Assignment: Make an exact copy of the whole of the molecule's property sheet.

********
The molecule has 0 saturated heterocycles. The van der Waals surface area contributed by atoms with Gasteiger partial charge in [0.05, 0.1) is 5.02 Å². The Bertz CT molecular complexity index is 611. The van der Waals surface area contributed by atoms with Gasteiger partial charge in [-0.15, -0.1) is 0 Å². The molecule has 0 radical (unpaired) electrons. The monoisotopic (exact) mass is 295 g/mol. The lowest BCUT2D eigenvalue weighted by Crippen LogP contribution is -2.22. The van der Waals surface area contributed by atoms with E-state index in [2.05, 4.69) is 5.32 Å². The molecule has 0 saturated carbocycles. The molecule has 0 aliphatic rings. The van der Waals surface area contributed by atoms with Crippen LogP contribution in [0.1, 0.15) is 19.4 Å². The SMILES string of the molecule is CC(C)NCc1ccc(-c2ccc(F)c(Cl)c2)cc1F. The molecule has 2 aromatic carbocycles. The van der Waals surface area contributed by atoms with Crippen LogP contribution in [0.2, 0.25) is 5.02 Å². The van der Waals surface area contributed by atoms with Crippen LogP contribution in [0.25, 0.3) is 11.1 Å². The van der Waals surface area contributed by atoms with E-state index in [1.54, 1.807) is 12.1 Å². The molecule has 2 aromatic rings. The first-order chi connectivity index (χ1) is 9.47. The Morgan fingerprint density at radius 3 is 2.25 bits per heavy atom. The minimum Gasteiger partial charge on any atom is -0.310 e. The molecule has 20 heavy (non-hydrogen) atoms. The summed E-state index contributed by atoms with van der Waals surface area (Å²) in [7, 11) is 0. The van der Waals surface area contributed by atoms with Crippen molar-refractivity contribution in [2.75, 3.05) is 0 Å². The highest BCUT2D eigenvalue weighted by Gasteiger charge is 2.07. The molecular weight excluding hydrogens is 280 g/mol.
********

The molecule has 0 saturated heterocycles. The van der Waals surface area contributed by atoms with Gasteiger partial charge in [0.05, 0.1) is 5.02 Å². The Bertz CT molecular complexity index is 611. The van der Waals surface area contributed by atoms with Gasteiger partial charge in [-0.15, -0.1) is 0 Å². The molecule has 0 radical (unpaired) electrons. The monoisotopic (exact) mass is 295 g/mol. The lowest BCUT2D eigenvalue weighted by Crippen LogP contribution is -2.22. The van der Waals surface area contributed by atoms with E-state index in [2.05, 4.69) is 5.32 Å². The molecule has 0 saturated carbocycles. The molecule has 0 aliphatic rings. The van der Waals surface area contributed by atoms with Crippen LogP contribution in [0.1, 0.15) is 19.4 Å². The SMILES string of the molecule is CC(C)NCc1ccc(-c2ccc(F)c(Cl)c2)cc1F. The molecule has 2 aromatic carbocycles. The van der Waals surface area contributed by atoms with Crippen LogP contribution in [0.2, 0.25) is 5.02 Å². The van der Waals surface area contributed by atoms with Crippen LogP contribution in [0.25, 0.3) is 11.1 Å². The van der Waals surface area contributed by atoms with E-state index in [1.54, 1.807) is 12.1 Å². The molecule has 2 aromatic rings. The first-order chi connectivity index (χ1) is 9.47. The Morgan fingerprint density at radius 3 is 2.25 bits per heavy atom. The minimum Gasteiger partial charge on any atom is -0.310 e. The molecule has 20 heavy (non-hydrogen) atoms. The summed E-state index contributed by atoms with van der Waals surface area (Å²) in [7, 11) is 0. The van der Waals surface area contributed by atoms with Crippen molar-refractivity contribution in [2.75, 3.05) is 0 Å². The highest BCUT2D eigenvalue weighted by Gasteiger charge is 2.07. The molecular weight excluding hydrogens is 280 g/mol.